College Park, Md. – Before the Fourth of July, President Obama went to a community college in Annandale, Va., to make the case for his health-care-reform plan. Yesterday, Obama staged a similar event, on the other side of the Capitol Beltway, speaking before a full house at the University of Maryland in College Park.
Yesterday’s event was in a bigger venue, the Comcast Center, best known as the home of the Terrapins (the university’s successful basketball team). The location seemed appropriate, as reciting a list of grandiose promises to college students is the equivalent of an unguarded lay-up for Obama.
After Obama’s Annandale address, a highly regarded correspondent concluded, “Americans don’t need to be persuaded that the current way of providing care is frustrating, paperwork-laden, complicated, and growing more expensive. What’s left to sort out is what ought to be done, a process that would require ‘honest accounting’ on several different levels.”
Ten weeks later, it’s tempting to say that nothing has changed, but the debate over the issue has indeed. The skeptics are more energized, while Obama’s allies aren’t sure whether the public option is an irreplaceable component of real reform or an optional bargaining chip. Many members of Congress have indicated they’re unwilling to face constituents on the issue, and the “compromise” plan put forth by Sen. Max Baucus that was supposed to unite Republicans and Democrats seemed to incorporate the worst of both worlds.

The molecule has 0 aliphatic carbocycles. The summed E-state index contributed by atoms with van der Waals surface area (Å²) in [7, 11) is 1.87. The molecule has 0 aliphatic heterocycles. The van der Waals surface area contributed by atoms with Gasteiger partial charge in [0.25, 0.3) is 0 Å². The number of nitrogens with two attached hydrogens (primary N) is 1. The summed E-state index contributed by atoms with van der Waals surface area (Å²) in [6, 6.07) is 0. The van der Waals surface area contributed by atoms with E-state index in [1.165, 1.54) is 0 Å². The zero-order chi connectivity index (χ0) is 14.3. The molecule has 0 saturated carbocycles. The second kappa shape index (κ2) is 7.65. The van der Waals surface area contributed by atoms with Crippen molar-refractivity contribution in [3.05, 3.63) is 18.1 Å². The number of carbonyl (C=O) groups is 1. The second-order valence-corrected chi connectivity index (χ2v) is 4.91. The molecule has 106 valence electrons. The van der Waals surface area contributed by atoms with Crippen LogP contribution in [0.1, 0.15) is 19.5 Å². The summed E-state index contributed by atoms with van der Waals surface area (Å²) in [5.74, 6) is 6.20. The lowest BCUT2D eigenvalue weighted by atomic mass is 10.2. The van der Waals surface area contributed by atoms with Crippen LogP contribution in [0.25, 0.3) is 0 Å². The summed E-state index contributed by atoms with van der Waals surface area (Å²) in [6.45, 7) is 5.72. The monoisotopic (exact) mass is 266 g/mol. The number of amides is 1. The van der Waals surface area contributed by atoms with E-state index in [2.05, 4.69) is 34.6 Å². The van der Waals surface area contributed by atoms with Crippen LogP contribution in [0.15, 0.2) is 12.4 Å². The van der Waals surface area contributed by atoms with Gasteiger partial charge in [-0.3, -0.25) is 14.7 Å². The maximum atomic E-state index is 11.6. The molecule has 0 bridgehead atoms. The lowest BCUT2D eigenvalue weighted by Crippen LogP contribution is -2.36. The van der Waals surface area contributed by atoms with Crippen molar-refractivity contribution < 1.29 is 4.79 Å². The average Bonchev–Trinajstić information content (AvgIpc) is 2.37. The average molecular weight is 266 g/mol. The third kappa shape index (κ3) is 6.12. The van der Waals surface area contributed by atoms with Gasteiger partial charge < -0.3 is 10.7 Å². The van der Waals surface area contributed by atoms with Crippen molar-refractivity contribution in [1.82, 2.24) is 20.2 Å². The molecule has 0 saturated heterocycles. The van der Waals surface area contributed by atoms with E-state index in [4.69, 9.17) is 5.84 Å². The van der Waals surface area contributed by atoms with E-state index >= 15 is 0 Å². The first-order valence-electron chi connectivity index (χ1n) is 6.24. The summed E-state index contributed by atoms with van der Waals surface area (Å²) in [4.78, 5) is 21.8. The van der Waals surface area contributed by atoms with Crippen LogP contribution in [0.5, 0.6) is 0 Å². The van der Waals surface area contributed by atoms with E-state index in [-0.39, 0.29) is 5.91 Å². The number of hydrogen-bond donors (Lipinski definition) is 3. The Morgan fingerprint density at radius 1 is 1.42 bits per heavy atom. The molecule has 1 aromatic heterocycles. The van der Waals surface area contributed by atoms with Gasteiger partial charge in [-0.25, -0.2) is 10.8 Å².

Ten weeks ago, Obama seemed to be avoiding the real problem of a divided Democratic caucus and thorny legislative compromises by firing up an already-receptive crowd. Yesterday, he offered more of the same. The closest he came to talking about the specifics of the various bills was to note that “each bill has its strengths, and there are a lot of similarities between them.” He mentioned the Baucus plan, but didn’t give a sense of his support or opposition. He did mention the public option, and the words generated louder-than-usual applause, but he was careful not to imply a veto threat.
There were also the usual implausible comments from Obama: a pledge to eliminate “hundreds of billions” in waste and fraud; a lament that “we are the only nation on earth that leaves millions without health care” (a statement that would probably surprise the Chinese). There was no shortage of heart-rending stories of health-care woes, with the president repeating the examples of the father in Colorado whose child was diagnosed with hemophilila and of the woman who was denied coverage because she didn’t report a preexisting condition of acne. Obama was introduced by a University of Maryland student who described how a trip to the student health center led to a battle with thyroid cancer. Undoubtedly, everyone brings intense personal experiences to this topic, but it’s doubtful that Congress is just one more emotional anecdote away from a bipartisan compromise.